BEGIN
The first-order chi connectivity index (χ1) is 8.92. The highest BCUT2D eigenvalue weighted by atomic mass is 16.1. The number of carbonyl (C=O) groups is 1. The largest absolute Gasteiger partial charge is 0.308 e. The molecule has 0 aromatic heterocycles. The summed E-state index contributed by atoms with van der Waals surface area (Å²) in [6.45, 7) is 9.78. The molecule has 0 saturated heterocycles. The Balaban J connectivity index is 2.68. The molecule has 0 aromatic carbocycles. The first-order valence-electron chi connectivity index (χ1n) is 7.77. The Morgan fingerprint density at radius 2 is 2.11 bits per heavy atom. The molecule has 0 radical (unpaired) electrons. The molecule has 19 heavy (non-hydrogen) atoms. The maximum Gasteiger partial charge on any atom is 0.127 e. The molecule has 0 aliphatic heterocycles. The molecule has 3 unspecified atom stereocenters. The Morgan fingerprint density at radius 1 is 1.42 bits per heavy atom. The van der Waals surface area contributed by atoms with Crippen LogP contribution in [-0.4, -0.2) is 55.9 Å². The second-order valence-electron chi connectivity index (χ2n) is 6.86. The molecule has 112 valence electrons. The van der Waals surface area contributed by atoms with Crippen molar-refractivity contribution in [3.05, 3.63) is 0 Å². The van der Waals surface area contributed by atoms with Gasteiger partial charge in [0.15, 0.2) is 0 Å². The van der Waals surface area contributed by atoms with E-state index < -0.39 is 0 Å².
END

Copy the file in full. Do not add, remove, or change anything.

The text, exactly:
The first-order chi connectivity index (χ1) is 8.92. The highest BCUT2D eigenvalue weighted by atomic mass is 16.1. The number of carbonyl (C=O) groups is 1. The largest absolute Gasteiger partial charge is 0.308 e. The molecule has 0 aromatic heterocycles. The summed E-state index contributed by atoms with van der Waals surface area (Å²) in [6.45, 7) is 9.78. The molecule has 0 saturated heterocycles. The Balaban J connectivity index is 2.68. The molecule has 0 aromatic carbocycles. The first-order valence-electron chi connectivity index (χ1n) is 7.77. The Morgan fingerprint density at radius 2 is 2.11 bits per heavy atom. The molecule has 0 radical (unpaired) electrons. The molecule has 19 heavy (non-hydrogen) atoms. The maximum Gasteiger partial charge on any atom is 0.127 e. The molecule has 0 aliphatic heterocycles. The molecule has 3 unspecified atom stereocenters. The Morgan fingerprint density at radius 1 is 1.42 bits per heavy atom. The van der Waals surface area contributed by atoms with Crippen LogP contribution in [-0.4, -0.2) is 55.9 Å². The second-order valence-electron chi connectivity index (χ2n) is 6.86. The molecule has 112 valence electrons. The van der Waals surface area contributed by atoms with Crippen molar-refractivity contribution in [3.05, 3.63) is 0 Å². The van der Waals surface area contributed by atoms with Gasteiger partial charge in [0.15, 0.2) is 0 Å². The van der Waals surface area contributed by atoms with E-state index < -0.39 is 0 Å².